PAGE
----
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Journalists and activists released as part of amnesty deal


Latest update : 2009-09-18

Myanmar's ruling military junta on Friday freed two journalists who helped victims of 2008's Cyclone Nargis reach a UN aid office, and released several opposition activists as part of an amnesty granted to more than 7,000 prisoners.

AFP - Myanmar's junta Friday freed two journalists who helped victims of Cyclone Nargis and released several opposition activists as part of an amnesty for more than 7,000 prisoners, witnesses said.
One of the freed journalists was Eint Khaing Oo, 28, who was arrested in 2008. This year she became the first recipient of an award set up in memory of a Japanese video reporter who was killed in monk-led protests in 2007.
"I am happy that I am free. I will continue working as a journalist," Eint Khaing Oo, who worked for the Myanmar-based journal Ecovision, told reporters after she was released from Yangon's notorious Insein Prison.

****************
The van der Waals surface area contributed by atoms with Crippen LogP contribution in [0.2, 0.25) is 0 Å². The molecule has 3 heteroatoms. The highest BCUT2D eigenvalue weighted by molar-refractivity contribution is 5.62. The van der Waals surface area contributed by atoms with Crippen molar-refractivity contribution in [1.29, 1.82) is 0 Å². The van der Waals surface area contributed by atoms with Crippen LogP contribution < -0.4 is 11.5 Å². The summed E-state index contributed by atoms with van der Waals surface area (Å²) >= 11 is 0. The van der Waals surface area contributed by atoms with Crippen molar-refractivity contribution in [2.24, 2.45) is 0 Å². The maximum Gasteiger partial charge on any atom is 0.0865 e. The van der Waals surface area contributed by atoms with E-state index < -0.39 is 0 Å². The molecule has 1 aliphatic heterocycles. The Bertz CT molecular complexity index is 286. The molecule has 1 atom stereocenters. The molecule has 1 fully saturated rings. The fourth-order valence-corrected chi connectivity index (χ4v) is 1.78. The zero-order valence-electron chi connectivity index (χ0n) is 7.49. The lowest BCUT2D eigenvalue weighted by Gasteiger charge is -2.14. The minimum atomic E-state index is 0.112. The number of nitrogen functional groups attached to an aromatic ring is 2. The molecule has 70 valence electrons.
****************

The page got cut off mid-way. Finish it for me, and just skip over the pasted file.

The other journalist was Kyaw Kyaw Thant, who was arrested at the same time as her after they took a group of survivors of the May 2008 cyclone to the United Nations head offices in Yangon.
Both were mentioned in a Human Rights Watch report published on Wednesday which said that the number of political prisoners in Myanmar had doubled to more than 2,200 in the two years since the protest crackdown.
Nargis killed around 138,000 people and left thousands more homeless after battering southwestern Myanmar. The military regime's slow response to the disaster drew international criticism.
Eint Khaing Oo was serving a two-year jail sentence for allegedly inciting hatred of the government while Kyaw Kyaw Thant was sentenced to seven years for the same crime.
Also freed on Friday was Nine Nine, a member of the National League for Democracy Party of opposition leader Aung San Suu Kyi. He won a seat in elections in 1990 which were later annulled by the military.
"I will continue to be a politician," said Nine Nine, who was serving a 21-year sentence and had been in jail since September 2000.
"I will join the NLD again because I will always be an NLD member. Being released from prison is good, they have done what they should have done," he told reporters.
Another leading member of the NLD, Than Than Htay, who was sentenced to seven years' jail in 2004, was also freed.

Date created : 2009-09-18